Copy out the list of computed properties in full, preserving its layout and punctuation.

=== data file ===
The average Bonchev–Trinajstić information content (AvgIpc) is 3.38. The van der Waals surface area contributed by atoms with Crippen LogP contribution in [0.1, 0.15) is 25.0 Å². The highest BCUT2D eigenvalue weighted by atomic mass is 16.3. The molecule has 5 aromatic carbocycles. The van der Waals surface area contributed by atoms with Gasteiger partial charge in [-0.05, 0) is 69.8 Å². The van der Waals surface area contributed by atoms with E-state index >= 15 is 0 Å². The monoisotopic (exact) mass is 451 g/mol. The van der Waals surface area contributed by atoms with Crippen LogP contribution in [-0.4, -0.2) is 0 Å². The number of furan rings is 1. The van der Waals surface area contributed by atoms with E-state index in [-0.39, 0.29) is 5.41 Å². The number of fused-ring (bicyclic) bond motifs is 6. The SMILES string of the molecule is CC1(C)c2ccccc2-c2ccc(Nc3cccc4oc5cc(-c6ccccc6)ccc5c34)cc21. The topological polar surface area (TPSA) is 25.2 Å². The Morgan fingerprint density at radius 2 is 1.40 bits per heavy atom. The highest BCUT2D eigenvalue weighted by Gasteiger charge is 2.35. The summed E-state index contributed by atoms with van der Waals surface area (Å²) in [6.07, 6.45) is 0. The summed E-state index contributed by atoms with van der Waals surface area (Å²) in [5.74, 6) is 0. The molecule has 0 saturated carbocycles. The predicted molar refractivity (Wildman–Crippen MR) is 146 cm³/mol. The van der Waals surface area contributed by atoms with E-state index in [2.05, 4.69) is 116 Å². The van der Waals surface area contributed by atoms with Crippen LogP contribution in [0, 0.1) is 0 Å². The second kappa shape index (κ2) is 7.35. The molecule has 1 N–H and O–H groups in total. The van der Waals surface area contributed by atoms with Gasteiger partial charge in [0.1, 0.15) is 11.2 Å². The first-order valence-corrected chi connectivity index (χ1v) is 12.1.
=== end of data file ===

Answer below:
The average Bonchev–Trinajstić information content (AvgIpc) is 3.38. The van der Waals surface area contributed by atoms with Crippen LogP contribution in [0.1, 0.15) is 25.0 Å². The highest BCUT2D eigenvalue weighted by atomic mass is 16.3. The molecule has 5 aromatic carbocycles. The van der Waals surface area contributed by atoms with Gasteiger partial charge in [-0.05, 0) is 69.8 Å². The van der Waals surface area contributed by atoms with E-state index >= 15 is 0 Å². The monoisotopic (exact) mass is 451 g/mol. The van der Waals surface area contributed by atoms with Crippen LogP contribution in [-0.4, -0.2) is 0 Å². The number of furan rings is 1. The van der Waals surface area contributed by atoms with E-state index in [-0.39, 0.29) is 5.41 Å². The number of fused-ring (bicyclic) bond motifs is 6. The SMILES string of the molecule is CC1(C)c2ccccc2-c2ccc(Nc3cccc4oc5cc(-c6ccccc6)ccc5c34)cc21. The topological polar surface area (TPSA) is 25.2 Å². The Morgan fingerprint density at radius 2 is 1.40 bits per heavy atom. The highest BCUT2D eigenvalue weighted by Gasteiger charge is 2.35. The summed E-state index contributed by atoms with van der Waals surface area (Å²) in [6.07, 6.45) is 0. The summed E-state index contributed by atoms with van der Waals surface area (Å²) in [5.74, 6) is 0. The molecule has 0 saturated carbocycles. The predicted molar refractivity (Wildman–Crippen MR) is 146 cm³/mol. The van der Waals surface area contributed by atoms with E-state index in [2.05, 4.69) is 116 Å². The van der Waals surface area contributed by atoms with Crippen LogP contribution in [0, 0.1) is 0 Å². The second kappa shape index (κ2) is 7.35. The molecule has 1 N–H and O–H groups in total. The van der Waals surface area contributed by atoms with Gasteiger partial charge in [0.1, 0.15) is 11.2 Å². The first-order valence-corrected chi connectivity index (χ1v) is 12.1.